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Why Blog?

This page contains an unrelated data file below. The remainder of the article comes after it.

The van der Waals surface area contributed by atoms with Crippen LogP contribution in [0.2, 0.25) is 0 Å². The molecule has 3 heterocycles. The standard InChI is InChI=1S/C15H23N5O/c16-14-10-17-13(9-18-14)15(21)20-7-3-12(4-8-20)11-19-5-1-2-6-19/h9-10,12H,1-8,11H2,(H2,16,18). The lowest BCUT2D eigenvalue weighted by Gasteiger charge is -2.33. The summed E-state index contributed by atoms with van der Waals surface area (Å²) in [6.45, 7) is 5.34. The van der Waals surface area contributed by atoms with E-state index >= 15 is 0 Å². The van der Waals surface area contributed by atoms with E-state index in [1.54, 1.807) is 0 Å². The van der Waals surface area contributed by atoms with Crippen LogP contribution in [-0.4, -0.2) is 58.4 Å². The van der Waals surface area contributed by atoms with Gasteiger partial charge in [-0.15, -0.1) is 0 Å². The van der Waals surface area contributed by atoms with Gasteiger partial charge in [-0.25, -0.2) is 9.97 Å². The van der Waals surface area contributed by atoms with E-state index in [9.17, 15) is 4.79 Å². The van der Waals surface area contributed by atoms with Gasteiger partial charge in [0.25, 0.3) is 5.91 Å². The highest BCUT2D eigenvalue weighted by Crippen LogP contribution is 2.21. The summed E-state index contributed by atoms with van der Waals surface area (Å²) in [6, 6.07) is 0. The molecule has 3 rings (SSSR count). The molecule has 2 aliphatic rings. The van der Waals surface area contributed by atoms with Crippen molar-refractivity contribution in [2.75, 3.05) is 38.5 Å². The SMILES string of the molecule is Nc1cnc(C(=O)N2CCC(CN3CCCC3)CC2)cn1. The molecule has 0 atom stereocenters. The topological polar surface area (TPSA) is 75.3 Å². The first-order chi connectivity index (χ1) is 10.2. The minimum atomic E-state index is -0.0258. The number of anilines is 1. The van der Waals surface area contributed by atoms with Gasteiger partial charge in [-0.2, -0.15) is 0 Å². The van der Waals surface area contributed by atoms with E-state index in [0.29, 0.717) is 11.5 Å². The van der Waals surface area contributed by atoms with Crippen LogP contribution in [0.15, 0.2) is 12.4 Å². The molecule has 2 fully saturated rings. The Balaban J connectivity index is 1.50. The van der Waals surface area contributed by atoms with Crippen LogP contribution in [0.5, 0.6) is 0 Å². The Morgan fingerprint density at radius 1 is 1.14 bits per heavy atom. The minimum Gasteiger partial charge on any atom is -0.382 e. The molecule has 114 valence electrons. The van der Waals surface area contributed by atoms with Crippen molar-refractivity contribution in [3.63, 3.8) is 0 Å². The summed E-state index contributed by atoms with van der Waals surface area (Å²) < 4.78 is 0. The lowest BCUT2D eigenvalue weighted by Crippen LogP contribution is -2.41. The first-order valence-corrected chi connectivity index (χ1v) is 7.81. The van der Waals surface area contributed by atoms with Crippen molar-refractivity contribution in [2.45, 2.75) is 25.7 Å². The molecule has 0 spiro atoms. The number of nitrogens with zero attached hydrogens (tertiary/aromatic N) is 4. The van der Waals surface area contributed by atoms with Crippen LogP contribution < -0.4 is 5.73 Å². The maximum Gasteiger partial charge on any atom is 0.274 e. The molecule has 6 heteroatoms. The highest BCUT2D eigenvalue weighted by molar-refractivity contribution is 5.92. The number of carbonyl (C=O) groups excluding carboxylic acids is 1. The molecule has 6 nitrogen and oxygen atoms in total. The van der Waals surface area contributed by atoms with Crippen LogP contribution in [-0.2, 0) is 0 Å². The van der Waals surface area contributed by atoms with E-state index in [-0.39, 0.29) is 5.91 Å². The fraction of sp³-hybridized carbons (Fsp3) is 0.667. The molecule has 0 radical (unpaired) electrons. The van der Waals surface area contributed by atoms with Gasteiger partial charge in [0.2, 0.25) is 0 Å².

I learned what the term "blog" (web log) meant only about a year ago. My understanding was that it was an online diary. My first thought was...why would anyone want to put their diary online!!!? Since that time, I have seen snippets mentioning blogs on various Education websites I peruse such as Ed Week. I began reading blogs that I found interesting and discovered Rachel Boyd's Blog. It was by reading her blog that I learned how EASY blogging can be. I began a blog for my classroom and turned many of my fellow teachers on to blogging at my school. So why this blog? Well, I am constantly saying to my friends, "Oh, I'm reading this book ....and..." I have so many thoughts sparked by the things I read and learn. So here's my new space to flesh them out, ramble on, share with so many others that have shared with me, rant and rave, whatever... I hope you check back from time to time and give me your thoughts!